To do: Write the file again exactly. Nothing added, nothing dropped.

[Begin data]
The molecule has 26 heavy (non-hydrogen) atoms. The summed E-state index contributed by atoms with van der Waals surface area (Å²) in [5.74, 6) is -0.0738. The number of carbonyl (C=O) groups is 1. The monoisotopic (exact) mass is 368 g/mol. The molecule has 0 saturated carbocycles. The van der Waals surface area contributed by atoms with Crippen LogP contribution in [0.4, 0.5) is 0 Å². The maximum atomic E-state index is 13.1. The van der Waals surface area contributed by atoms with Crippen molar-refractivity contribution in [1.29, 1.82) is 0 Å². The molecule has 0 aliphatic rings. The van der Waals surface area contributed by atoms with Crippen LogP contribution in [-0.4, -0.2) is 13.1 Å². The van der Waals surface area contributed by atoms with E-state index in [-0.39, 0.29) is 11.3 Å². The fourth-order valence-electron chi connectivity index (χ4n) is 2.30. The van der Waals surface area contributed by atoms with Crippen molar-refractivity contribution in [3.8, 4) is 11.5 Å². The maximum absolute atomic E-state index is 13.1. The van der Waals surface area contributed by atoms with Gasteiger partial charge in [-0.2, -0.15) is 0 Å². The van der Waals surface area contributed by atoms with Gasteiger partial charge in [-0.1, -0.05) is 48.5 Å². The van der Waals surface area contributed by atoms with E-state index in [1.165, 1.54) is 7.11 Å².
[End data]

The molecule has 26 heavy (non-hydrogen) atoms. The summed E-state index contributed by atoms with van der Waals surface area (Å²) in [5.74, 6) is -0.0738. The number of carbonyl (C=O) groups is 1. The monoisotopic (exact) mass is 368 g/mol. The molecule has 0 saturated carbocycles. The van der Waals surface area contributed by atoms with Crippen LogP contribution in [0.4, 0.5) is 0 Å². The maximum atomic E-state index is 13.1. The van der Waals surface area contributed by atoms with Crippen molar-refractivity contribution in [1.29, 1.82) is 0 Å². The molecule has 0 aliphatic rings. The van der Waals surface area contributed by atoms with Crippen LogP contribution in [-0.4, -0.2) is 13.1 Å². The van der Waals surface area contributed by atoms with E-state index in [-0.39, 0.29) is 11.3 Å². The fourth-order valence-electron chi connectivity index (χ4n) is 2.30. The van der Waals surface area contributed by atoms with Crippen molar-refractivity contribution in [3.8, 4) is 11.5 Å². The maximum absolute atomic E-state index is 13.1. The van der Waals surface area contributed by atoms with Gasteiger partial charge in [-0.2, -0.15) is 0 Å². The van der Waals surface area contributed by atoms with Gasteiger partial charge in [-0.1, -0.05) is 48.5 Å². The van der Waals surface area contributed by atoms with E-state index in [1.165, 1.54) is 7.11 Å².